Looking to be a little more earth-friendly, Apple has created a number of initiatives to ensure that it’s running on renewable energy as much as possible. The latest of these efforts? The tech giant has entered into a joint venture with Xinjiang Goldwind Science & Technology — better known simply as Goldwind — a maker of wind turbines, with the goal of bringing more renewable energy to Apple’s Chinese suppliers.
As part of the deal, Apple will get a 30 percent stake in four project firms from Beijing Tianrun New Energy Investment, a subsidiary of Goldwind, according to a Hong Kong stock exchange filing seen by the South China Morning Post.
It’s not yet known exactly which Apple suppliers will benefit from the new deal, but it’s likely Apple will eventually try to transition all of them over to renewable energy. Lens Technology, which is a supplier for Apple, recently said that it would completely power its glass production using renewable sources by the end of 2018, partly using wind farms, which makes it highly likely that at least some of the turbines will supply wind energy for Lens Technology.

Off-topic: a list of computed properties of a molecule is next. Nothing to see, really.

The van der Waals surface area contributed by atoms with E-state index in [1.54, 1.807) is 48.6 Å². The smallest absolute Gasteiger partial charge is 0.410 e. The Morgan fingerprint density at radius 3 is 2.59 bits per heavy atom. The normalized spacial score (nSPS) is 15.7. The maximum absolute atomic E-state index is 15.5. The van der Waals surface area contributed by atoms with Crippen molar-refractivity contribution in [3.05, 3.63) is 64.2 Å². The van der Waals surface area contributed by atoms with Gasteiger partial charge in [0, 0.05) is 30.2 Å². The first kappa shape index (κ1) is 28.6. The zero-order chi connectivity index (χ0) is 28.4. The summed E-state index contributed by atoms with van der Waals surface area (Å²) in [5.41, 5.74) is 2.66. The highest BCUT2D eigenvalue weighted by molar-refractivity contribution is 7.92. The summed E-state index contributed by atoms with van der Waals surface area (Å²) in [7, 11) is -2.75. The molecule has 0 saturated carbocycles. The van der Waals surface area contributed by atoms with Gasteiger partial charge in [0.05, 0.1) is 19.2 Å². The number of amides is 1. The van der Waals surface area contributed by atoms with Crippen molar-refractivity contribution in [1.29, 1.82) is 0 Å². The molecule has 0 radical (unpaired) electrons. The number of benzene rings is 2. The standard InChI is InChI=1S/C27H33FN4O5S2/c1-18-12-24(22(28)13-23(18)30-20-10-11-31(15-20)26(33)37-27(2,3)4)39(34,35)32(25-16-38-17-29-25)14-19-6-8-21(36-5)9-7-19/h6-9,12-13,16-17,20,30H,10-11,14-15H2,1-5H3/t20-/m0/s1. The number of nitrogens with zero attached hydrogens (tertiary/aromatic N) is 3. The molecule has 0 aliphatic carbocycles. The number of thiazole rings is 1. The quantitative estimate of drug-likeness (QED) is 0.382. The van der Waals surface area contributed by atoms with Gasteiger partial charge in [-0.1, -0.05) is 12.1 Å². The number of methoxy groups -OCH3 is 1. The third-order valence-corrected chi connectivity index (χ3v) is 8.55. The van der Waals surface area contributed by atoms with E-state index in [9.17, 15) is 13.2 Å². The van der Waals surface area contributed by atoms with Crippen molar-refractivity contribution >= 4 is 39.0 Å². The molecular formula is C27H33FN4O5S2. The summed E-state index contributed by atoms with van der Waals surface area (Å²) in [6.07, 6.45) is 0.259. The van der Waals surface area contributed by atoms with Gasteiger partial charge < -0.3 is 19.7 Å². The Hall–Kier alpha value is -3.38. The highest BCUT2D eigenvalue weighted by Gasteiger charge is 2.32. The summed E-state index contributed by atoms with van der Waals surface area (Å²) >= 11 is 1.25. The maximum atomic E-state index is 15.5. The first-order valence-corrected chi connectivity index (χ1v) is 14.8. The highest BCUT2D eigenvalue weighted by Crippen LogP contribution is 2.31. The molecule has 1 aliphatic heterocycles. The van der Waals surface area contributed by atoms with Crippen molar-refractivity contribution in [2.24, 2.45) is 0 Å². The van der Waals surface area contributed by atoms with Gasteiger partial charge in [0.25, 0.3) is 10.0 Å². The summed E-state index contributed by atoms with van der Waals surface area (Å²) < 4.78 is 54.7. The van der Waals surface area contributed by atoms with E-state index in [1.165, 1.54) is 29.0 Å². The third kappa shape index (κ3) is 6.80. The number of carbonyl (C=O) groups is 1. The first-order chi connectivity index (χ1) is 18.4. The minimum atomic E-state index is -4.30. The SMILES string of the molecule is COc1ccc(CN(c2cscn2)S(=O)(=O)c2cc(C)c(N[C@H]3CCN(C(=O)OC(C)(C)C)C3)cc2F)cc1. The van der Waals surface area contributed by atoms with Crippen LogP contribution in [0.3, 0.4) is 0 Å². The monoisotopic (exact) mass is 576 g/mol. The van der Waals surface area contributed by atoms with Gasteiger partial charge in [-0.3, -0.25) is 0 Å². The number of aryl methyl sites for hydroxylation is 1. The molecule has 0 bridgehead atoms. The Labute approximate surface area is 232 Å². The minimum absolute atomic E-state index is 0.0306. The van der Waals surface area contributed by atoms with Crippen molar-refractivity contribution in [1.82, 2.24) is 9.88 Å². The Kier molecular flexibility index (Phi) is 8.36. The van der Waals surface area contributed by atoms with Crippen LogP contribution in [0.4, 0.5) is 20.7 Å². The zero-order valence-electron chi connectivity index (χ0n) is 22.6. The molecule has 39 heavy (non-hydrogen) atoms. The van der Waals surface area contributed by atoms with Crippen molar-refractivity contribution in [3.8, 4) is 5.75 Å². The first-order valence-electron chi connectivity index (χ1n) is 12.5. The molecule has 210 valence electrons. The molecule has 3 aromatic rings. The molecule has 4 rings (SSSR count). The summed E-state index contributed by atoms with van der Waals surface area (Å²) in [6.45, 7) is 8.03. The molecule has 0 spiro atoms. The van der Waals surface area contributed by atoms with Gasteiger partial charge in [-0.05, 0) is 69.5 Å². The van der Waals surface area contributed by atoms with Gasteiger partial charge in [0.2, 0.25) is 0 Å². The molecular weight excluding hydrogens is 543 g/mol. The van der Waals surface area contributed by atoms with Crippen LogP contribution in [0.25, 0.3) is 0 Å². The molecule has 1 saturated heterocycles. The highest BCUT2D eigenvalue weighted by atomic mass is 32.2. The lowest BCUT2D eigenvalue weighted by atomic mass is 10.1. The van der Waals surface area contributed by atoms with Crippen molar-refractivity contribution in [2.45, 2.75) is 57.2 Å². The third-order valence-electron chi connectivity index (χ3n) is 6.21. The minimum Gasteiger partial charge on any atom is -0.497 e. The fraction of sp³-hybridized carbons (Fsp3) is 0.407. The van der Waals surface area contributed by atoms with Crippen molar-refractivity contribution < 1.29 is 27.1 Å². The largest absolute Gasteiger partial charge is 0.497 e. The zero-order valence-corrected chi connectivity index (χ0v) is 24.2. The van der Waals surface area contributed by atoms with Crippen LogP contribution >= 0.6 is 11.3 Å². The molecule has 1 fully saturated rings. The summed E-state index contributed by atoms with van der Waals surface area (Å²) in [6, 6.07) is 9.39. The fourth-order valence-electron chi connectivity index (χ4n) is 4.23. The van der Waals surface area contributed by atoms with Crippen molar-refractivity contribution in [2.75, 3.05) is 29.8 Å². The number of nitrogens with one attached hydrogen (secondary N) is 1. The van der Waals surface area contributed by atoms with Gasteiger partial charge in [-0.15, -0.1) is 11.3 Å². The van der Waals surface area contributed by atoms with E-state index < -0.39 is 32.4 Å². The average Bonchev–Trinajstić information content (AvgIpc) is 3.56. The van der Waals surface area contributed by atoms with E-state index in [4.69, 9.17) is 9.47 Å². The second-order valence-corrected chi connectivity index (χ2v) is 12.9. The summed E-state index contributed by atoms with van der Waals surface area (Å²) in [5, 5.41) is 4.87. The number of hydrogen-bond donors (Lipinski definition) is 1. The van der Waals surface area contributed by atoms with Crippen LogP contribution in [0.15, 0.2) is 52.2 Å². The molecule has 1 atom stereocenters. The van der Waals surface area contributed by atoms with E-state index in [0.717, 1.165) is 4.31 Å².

Apple has been making quite the effort to move to renewable energy of late. In 2015, the company announced that 93 percent of its energy came from renewable sources, most of which are solar powered. In fact, Apple is currently building solar farms that will generate around 200 megawatts, and is working directly with suppliers to install a whopping 4 gigawatts of renewable energy around the world. Apple’s data centers around the world also run on 100 percent renewable energy. And 99 percent of the paper Apple uses is either recycled or from sustainable forests.